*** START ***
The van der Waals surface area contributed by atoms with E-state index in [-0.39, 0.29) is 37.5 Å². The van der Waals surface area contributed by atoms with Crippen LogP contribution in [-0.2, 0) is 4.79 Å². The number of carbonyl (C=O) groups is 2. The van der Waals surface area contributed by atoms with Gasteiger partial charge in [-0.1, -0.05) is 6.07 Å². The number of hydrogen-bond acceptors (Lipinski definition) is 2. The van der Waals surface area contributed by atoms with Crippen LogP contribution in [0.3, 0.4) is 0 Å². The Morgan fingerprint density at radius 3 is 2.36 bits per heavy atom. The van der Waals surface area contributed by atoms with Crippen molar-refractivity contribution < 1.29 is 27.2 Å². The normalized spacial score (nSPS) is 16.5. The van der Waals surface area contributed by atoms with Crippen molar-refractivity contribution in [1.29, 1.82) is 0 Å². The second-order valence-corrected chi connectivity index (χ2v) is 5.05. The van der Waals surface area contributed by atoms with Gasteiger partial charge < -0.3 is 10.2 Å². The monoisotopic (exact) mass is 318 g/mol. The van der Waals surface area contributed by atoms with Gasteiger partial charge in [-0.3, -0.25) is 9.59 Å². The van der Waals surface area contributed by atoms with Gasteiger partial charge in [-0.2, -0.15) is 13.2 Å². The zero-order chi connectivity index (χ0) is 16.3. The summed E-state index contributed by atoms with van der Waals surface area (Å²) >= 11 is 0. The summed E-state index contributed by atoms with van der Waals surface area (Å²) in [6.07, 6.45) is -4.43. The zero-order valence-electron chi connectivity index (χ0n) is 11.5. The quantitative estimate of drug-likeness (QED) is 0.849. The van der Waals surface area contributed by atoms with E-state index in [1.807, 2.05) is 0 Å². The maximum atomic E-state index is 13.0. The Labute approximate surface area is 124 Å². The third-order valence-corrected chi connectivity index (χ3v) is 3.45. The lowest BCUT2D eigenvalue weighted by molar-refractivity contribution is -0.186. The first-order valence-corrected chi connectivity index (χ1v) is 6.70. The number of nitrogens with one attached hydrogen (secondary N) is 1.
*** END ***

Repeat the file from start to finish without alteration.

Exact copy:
The van der Waals surface area contributed by atoms with E-state index in [-0.39, 0.29) is 37.5 Å². The van der Waals surface area contributed by atoms with Crippen LogP contribution in [-0.2, 0) is 4.79 Å². The number of carbonyl (C=O) groups is 2. The van der Waals surface area contributed by atoms with Gasteiger partial charge in [-0.1, -0.05) is 6.07 Å². The number of hydrogen-bond acceptors (Lipinski definition) is 2. The van der Waals surface area contributed by atoms with Crippen LogP contribution in [0.3, 0.4) is 0 Å². The Morgan fingerprint density at radius 3 is 2.36 bits per heavy atom. The van der Waals surface area contributed by atoms with Crippen molar-refractivity contribution < 1.29 is 27.2 Å². The normalized spacial score (nSPS) is 16.5. The van der Waals surface area contributed by atoms with Crippen molar-refractivity contribution in [1.29, 1.82) is 0 Å². The second-order valence-corrected chi connectivity index (χ2v) is 5.05. The van der Waals surface area contributed by atoms with Gasteiger partial charge < -0.3 is 10.2 Å². The monoisotopic (exact) mass is 318 g/mol. The van der Waals surface area contributed by atoms with Gasteiger partial charge in [-0.3, -0.25) is 9.59 Å². The van der Waals surface area contributed by atoms with Gasteiger partial charge in [-0.2, -0.15) is 13.2 Å². The zero-order chi connectivity index (χ0) is 16.3. The summed E-state index contributed by atoms with van der Waals surface area (Å²) >= 11 is 0. The summed E-state index contributed by atoms with van der Waals surface area (Å²) in [6.07, 6.45) is -4.43. The zero-order valence-electron chi connectivity index (χ0n) is 11.5. The quantitative estimate of drug-likeness (QED) is 0.849. The van der Waals surface area contributed by atoms with E-state index in [1.807, 2.05) is 0 Å². The maximum atomic E-state index is 13.0. The Labute approximate surface area is 124 Å². The third-order valence-corrected chi connectivity index (χ3v) is 3.45. The lowest BCUT2D eigenvalue weighted by molar-refractivity contribution is -0.186. The first-order valence-corrected chi connectivity index (χ1v) is 6.70. The number of nitrogens with one attached hydrogen (secondary N) is 1.